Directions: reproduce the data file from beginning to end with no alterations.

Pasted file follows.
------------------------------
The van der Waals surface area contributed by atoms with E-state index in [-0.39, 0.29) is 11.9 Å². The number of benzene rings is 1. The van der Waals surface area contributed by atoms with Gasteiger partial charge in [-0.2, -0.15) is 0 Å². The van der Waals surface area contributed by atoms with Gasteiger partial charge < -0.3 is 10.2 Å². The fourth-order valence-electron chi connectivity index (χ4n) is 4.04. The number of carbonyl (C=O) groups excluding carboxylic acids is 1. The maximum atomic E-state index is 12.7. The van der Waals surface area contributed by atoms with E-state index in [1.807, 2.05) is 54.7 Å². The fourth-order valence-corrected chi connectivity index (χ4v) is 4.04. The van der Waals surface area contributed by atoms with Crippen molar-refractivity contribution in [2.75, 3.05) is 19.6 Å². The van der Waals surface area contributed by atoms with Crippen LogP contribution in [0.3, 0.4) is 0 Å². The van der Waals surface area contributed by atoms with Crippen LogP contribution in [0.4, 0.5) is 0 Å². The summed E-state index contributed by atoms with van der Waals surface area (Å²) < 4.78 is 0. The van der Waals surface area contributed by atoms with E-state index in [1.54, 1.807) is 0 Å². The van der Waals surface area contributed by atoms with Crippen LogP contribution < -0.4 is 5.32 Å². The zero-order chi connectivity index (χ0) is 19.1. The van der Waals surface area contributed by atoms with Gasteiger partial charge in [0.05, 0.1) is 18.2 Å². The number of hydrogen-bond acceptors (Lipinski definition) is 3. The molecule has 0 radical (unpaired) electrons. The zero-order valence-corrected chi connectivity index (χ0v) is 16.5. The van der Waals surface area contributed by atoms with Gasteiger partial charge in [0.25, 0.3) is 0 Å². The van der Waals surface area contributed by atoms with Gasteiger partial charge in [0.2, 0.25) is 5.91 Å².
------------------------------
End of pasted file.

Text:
The van der Waals surface area contributed by atoms with E-state index in [-0.39, 0.29) is 11.9 Å². The number of benzene rings is 1. The van der Waals surface area contributed by atoms with Gasteiger partial charge in [-0.2, -0.15) is 0 Å². The van der Waals surface area contributed by atoms with Gasteiger partial charge < -0.3 is 10.2 Å². The fourth-order valence-electron chi connectivity index (χ4n) is 4.04. The number of carbonyl (C=O) groups excluding carboxylic acids is 1. The maximum atomic E-state index is 12.7. The van der Waals surface area contributed by atoms with E-state index in [1.807, 2.05) is 54.7 Å². The fourth-order valence-corrected chi connectivity index (χ4v) is 4.04. The van der Waals surface area contributed by atoms with Crippen molar-refractivity contribution in [2.75, 3.05) is 19.6 Å². The van der Waals surface area contributed by atoms with Crippen LogP contribution in [0.3, 0.4) is 0 Å². The van der Waals surface area contributed by atoms with Crippen LogP contribution in [0.4, 0.5) is 0 Å². The summed E-state index contributed by atoms with van der Waals surface area (Å²) < 4.78 is 0. The van der Waals surface area contributed by atoms with E-state index in [1.54, 1.807) is 0 Å². The van der Waals surface area contributed by atoms with Crippen LogP contribution < -0.4 is 5.32 Å². The zero-order chi connectivity index (χ0) is 19.1. The van der Waals surface area contributed by atoms with Gasteiger partial charge in [0.05, 0.1) is 18.2 Å². The number of hydrogen-bond acceptors (Lipinski definition) is 3. The molecule has 0 radical (unpaired) electrons. The zero-order valence-corrected chi connectivity index (χ0v) is 16.5. The van der Waals surface area contributed by atoms with Gasteiger partial charge in [0.25, 0.3) is 0 Å². The van der Waals surface area contributed by atoms with Gasteiger partial charge in [0.2, 0.25) is 5.91 Å².